It was Thursday morning, April 22, 1993. Word of the proposed sale became known to a local realtor who immediately notified members of the Pro-Life Majority Coalition of Chattanooga (ProMaCC). Divinely, ProMaCC's quarterly Board Meeting was already scheduled for that very evening. The proposed acquisition of the property dominated the meeting discussion. However, there were two significant problems: 1) Dr. Perry's bid for the property was $249,000; 2) It was now late Thursday evening, and any objection to the proposed sale from the realtor to Dr. Perry had to be filed in bankruptcy court by the end of the day on the following Monday.
Naturally, the ProMaCC Board was skeptical that sufficient funds could be raised in such a short amount of time--one weekend. Nonetheless, they prayed and began contacting local individuals for contributions. It's important to note that no formal community-wide announcements or appeals of any type were made. However, God began to bring in unbelievable amounts of money almost immediately. By Monday afternoon, April 26, 1993, ProMaCC had sufficient funds to file an objection to the proposed sale based on their counter offer of $264,000. Blind-sided by ProMaCC's higher offer, Dr. Perry's attorney immediately began filing a full week of various procedural objections to ProMaCC's involvement. But U.S. Bankruptcy Court Judge John Cook threw out Perry's appeals and scheduled an auction to commence in his courtroom that very afternoon, Friday, April 30, 1993. Meanwhile, God continued to bless.
Additional monies had been pouring in all week, even unsolicited pledges from attorneys who had been present in the courtroom and overheard the case. By the time the session started Friday afternoon, ProMaCC had cash and pledges totaling $301,000. The auction began with ProMaCC's counter offer, and the judge ordered that subsequent bids be made in $5,000 increments. This was a crucial decision, because it established the threshold ProMaCC knew it could not cross. ProMaCC's highest allowable bid would be $294,000. If Dr. Perry persisted beyond that to $299,000, then ProMaCC would lose the auction because it would not have the funds to make the next required bid. Once again, God proved his faithfulness: Dr. Perry bowed out when ProMaCC's bid reached $294,000!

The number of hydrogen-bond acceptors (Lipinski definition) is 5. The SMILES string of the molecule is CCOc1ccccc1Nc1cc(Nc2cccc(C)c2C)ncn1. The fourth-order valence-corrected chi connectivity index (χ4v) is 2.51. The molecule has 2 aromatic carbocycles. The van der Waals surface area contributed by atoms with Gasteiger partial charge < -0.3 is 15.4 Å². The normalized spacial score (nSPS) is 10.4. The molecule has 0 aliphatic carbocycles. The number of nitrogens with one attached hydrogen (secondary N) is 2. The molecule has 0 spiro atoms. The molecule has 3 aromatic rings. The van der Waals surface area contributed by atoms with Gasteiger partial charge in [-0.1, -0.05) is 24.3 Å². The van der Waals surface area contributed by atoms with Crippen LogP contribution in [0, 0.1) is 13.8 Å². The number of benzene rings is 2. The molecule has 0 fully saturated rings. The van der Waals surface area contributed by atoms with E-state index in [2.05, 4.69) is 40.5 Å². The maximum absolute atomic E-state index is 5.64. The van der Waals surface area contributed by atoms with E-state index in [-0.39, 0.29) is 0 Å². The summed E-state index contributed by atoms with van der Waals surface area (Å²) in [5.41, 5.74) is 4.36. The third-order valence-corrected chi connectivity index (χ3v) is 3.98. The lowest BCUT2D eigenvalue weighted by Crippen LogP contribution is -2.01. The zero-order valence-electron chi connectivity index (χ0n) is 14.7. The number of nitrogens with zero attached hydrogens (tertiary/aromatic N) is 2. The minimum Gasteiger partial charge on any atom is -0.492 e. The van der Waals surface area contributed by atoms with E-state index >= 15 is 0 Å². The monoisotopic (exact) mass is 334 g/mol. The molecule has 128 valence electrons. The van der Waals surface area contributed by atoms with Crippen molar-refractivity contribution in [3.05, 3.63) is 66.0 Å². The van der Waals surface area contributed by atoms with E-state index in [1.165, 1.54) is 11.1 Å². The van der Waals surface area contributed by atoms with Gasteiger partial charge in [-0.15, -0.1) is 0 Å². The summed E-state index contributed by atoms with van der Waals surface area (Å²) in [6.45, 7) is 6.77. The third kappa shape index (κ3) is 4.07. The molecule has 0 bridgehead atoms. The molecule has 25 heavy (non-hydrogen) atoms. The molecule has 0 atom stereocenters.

On May 17, 1993, ProMaCC closed the sale and delivered cash to pay for the building. CWC's lease expired that day, and ProMaCC immediately took possession of the property. Feelings were mixed with joy and intense sorrow as the new owners took possession of the very site where Chattanooga's only abortion clinic had stood for 18 years--the very place where 35,000+ babies had been slain.
At that time, CWC declared that a new clinic would reopen at a different location in a matter of weeks, but that never happened. In fact, it was only a matter of weeks until Mr. Crawley decided to abandon the abortion industry altogether. Subsequently, he liquidated the assets of the corporation, including the very equipment used during the abortions.
Less than a year later, January 1994, the pregnancy care center moved into a totally remodeled half of the former abortion clinic, and the other half of the former abortion clinic was completely renovated to create the National Memorial for the Unborn.
Praise be to God, the Author of life, the Safe-Keeper of the innocent, and the Restorer of Hope for the broken.
One common need of families of aborted children is for a unique place of healing...a place where loss and grief can be shared with others who have suffered similarly, a place where the unborn can be honored and remembered in a tangible way, and a place of closure. Now there is such a place.
Abortion can be one of the most traumatic experiences in a person's life.
You may feel hopeless and helpless, but you are not alone!
Counseling services are available to help bring healing and restoration.